Last Updated on 25/06/2022 by Kevin Agar
For years I’ve been fighting to stop squirrels from destroying my bird feeders and eating all of the contents. I’ve tried various methods to discourage them but every method had limited success. There are plenty of examples on the Internet and some I’ve tried, that include
1. Adding pepper to the seed. Expensive due to the amount of pepper required to be effective.
2. Greasing the poles. Works if the feeders are far enough from other areas that the squirrels can jump from. Very messy though.
3. Baffles on the poles. Again only works if far enough away from other areas the squirrels can jump from.
4. Special feeders that are weight sensitive. Again, expensive.
5. Feeders that spin the squirrels off. Fun to watch but not really practical and expensive.
My latest method works really well and the squirrels can be seen looking at the feeders but not trying to access them. So what is it?
High Voltage discharge.
We use electric fences for farm animals. I’ve even seen an electric fence for elephants. If it’s considered ok and humane for them then I don’t see a problem using it for squirrels. You do need to have feeders with a metal lid and metal feeder ports that are isolated from the lid, but there are loads on the market that fit the bill (excuse the pun).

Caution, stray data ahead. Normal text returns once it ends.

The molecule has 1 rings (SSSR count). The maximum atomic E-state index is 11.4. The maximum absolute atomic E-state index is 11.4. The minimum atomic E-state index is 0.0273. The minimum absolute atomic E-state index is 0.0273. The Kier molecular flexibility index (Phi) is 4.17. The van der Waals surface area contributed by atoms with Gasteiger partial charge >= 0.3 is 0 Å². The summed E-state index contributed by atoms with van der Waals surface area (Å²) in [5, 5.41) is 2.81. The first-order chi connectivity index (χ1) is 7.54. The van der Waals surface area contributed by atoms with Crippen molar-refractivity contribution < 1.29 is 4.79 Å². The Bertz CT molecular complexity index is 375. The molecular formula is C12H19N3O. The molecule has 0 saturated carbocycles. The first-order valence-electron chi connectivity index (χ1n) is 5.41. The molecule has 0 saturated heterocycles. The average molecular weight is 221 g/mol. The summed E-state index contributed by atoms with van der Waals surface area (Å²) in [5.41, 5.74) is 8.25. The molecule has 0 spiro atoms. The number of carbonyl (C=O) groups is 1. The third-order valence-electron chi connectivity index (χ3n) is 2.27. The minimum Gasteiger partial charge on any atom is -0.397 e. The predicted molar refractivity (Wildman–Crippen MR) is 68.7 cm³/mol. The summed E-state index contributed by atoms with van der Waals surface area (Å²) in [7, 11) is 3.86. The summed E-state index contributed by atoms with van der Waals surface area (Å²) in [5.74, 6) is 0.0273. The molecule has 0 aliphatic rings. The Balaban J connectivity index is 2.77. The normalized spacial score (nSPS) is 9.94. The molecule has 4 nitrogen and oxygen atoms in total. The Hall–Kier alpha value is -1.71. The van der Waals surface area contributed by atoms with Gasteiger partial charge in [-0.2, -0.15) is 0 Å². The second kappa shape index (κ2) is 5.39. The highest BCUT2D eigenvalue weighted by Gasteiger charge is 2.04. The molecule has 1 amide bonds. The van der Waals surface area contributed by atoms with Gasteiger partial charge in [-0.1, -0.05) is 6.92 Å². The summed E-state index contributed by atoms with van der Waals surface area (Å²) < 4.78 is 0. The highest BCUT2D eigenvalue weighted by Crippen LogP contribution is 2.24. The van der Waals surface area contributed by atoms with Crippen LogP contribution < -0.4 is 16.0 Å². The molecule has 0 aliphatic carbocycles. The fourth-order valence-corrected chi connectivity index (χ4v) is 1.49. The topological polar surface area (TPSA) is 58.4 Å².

One word of warning, it hurts if you forget to turn it off when filling the feeder.
Originally I purchased a high voltage generator from ebay and ran it from 2 AA batteries. It worked really well but the batteries only lasted a day. Not a great problem if you use rechargeable batteries and you just replace the batteries when you fill the feeder.
Mark 2 used 3 AA batteries and a different high voltage generator. Same problem as the 1st attempt. The high voltage generator was powered continually and drained the batteries quickly.
Whilst searching the internet for a solution I came across an electric fly swatter on ebay.
I removed the workings, attached 2 leads, and sealed it all in a food container to make it weatherproof. It supplied 4000V at a very low current. This lasts a lot longer than the previous attempts and is extremely good at keeping the squirrels off.
What I need is something that lasts longer, is small, and will run on 2 AA batteries. Plus it needs to be affordable.
Looking at all the alternatives I think that a flash gun circuit would fit the bill. Rather than continually supply a very high voltage, it would be better if it charged a capacitor and then stopped. Then when the capacitor discharges by leakage or by a squirrel, it then tops the capacitor back up to the high voltage. This should reduce the drain on the batteries.
This is a work in progress and at the moment I’m looking into using the flash unit from a disposable camera.